Leonard Greenspoon and Olivier Munnich, eds. VIII Congress of the International Organization for Septuagint and Cognate Studies: Paris 1992. Society of Biblical Literature Septuagint and Cognate Studies, no. 41. Atlanta: Scholars Press, 1995. ISBN: 0-7885-0208-5. Pp. xi+401. US $54.95.

1. These twenty-four papers evoke a splendid meeting of the IOSCS in Paris in July 1992 at the noble College de France. In preparing this review of the proceedings for TC, I am conscious that the literary form of book reviews for electronic publication is still developing. One important benefit of electronic publication could be that collections of essays or conference papers can now be reviewed at greater length than is customary in hard copy publications. On the other hand, the lack of restriction of space could become a mixed blessing. Reflection on this has led to a division of my review into two parts: first, a "table of contents" of the book, then a more detailed review of each contribution.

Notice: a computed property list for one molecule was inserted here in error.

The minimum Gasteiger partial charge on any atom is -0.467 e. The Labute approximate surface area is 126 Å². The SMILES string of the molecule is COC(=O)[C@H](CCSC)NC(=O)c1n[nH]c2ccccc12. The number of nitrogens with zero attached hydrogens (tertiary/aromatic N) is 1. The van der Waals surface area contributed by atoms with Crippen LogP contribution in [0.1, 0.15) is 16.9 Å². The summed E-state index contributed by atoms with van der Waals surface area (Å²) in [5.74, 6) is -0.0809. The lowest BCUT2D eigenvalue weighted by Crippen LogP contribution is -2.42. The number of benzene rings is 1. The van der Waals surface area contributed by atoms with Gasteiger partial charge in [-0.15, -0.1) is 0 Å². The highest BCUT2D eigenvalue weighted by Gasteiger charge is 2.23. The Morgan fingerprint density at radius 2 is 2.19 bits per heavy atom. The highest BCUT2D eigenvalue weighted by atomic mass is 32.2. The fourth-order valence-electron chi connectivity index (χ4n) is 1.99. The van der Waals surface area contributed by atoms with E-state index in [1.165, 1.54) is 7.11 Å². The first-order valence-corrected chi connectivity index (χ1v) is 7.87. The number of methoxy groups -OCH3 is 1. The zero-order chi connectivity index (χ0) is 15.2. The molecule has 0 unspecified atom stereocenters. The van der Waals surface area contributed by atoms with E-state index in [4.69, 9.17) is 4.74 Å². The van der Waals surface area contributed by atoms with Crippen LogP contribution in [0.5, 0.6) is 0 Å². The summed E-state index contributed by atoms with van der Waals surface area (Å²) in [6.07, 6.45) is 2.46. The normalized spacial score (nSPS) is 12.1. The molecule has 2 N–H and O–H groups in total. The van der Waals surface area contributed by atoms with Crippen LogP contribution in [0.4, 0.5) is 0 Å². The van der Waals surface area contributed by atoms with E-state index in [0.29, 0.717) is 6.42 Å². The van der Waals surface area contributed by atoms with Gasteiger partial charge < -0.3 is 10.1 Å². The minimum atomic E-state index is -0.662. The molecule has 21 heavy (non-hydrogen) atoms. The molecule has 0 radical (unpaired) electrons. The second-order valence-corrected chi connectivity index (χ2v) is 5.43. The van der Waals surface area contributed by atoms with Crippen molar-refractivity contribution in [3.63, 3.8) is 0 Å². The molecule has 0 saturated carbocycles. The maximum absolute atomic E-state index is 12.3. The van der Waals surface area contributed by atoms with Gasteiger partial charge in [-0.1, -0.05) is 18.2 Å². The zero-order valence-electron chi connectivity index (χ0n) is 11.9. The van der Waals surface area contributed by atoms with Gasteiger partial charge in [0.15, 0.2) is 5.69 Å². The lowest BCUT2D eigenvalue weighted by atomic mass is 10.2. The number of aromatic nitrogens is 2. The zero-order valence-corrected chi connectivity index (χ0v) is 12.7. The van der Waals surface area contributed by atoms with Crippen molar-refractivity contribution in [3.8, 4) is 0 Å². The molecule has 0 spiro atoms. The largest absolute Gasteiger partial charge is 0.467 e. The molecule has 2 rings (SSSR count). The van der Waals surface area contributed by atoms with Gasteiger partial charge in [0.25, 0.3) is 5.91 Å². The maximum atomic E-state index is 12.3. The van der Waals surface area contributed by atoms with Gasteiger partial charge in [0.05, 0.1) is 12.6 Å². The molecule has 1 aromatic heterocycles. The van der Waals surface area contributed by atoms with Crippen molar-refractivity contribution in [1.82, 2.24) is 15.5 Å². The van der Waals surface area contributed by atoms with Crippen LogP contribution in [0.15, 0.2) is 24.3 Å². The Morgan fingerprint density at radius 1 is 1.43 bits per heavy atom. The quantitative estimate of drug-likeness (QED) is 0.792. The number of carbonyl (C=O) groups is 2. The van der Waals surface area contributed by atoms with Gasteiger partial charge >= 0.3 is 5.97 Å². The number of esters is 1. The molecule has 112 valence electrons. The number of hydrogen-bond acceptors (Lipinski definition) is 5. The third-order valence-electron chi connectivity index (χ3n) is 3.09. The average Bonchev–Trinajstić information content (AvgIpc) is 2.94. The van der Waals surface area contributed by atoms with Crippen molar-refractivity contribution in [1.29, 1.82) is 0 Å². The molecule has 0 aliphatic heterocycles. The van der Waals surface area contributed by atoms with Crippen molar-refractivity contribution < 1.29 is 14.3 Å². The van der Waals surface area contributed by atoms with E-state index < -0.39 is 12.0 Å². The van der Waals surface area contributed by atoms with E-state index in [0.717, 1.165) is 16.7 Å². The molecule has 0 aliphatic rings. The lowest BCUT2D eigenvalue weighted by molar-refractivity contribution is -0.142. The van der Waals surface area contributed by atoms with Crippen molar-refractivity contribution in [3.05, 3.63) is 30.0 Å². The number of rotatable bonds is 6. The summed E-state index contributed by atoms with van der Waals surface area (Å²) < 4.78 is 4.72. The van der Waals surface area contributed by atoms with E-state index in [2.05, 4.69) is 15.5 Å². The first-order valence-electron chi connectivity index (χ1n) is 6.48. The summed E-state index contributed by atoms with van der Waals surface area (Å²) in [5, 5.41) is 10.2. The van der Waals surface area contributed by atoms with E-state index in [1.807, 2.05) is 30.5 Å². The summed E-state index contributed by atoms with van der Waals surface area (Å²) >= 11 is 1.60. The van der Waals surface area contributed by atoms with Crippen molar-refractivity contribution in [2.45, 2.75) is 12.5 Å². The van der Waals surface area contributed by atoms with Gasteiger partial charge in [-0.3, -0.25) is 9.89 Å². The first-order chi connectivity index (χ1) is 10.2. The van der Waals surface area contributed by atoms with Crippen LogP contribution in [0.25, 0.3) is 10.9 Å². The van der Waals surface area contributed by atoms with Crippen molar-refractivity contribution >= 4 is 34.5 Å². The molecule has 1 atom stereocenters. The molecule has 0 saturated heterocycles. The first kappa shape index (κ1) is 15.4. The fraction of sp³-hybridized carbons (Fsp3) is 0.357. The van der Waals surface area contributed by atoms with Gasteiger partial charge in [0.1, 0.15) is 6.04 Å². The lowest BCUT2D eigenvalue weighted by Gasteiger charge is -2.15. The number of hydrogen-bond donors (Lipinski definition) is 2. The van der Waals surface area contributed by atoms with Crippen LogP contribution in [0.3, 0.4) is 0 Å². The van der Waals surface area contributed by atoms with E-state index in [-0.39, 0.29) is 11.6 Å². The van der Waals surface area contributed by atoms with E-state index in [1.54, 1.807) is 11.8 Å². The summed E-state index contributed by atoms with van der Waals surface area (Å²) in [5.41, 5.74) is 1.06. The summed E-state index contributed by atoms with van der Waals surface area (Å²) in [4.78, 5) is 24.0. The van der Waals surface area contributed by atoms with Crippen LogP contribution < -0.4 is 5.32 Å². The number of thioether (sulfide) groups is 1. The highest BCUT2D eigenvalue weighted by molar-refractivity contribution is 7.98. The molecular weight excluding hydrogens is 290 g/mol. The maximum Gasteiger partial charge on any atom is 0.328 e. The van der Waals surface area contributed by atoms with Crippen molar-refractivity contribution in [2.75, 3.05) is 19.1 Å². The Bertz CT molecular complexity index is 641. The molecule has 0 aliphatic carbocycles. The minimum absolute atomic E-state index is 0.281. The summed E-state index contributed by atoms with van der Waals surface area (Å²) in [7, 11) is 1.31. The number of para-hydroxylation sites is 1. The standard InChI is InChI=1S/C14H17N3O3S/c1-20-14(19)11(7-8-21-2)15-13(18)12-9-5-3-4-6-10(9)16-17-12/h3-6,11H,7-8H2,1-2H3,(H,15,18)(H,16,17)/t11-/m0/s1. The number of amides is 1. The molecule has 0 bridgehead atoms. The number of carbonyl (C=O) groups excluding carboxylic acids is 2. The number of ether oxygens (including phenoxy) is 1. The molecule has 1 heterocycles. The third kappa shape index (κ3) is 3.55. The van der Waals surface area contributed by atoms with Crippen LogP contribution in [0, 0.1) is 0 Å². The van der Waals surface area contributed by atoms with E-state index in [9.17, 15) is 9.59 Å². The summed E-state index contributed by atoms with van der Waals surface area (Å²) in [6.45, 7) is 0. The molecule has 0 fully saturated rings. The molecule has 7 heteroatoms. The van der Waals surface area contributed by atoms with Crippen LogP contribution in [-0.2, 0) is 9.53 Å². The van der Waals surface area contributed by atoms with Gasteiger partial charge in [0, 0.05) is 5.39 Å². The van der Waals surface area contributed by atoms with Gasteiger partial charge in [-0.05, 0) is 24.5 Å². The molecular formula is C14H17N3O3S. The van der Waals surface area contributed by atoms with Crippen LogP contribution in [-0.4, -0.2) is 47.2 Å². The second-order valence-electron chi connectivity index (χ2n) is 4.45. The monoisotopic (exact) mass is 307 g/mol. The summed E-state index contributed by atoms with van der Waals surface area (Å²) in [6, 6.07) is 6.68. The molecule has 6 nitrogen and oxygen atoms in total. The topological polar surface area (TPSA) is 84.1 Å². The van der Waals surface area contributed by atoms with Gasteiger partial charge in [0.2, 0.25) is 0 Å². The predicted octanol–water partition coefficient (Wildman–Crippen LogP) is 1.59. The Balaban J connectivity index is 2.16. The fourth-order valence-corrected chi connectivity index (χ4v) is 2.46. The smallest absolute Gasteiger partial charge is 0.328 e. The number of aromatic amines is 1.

2. The book contains the following articles.

3. As might be expected, the fully flowering French school was at the centre of the meeting, and the book appropriately opens with a paper from Marguerite Harl, leader and inspiration of the school. She takes up the interesting question of the relationship between the "paraphrase" of Flavius Josephus and the LXX text, with particular reference to the book of Deuteronomy. Josephus shows no sign of using the highly original lexical terms coined by the LXX translators to deal with the terms specific to Judaism. The important conclusion drawn from this is that for the Pentateuch Josephus cannot be shown to have drawn on any particular textual tradition--Hebrew, Aramaic, or Greek. Harl also points to interesting links between the lexical choices of Josephus and terms found in the Theodotionic texts and those of Aquila and Symmachus.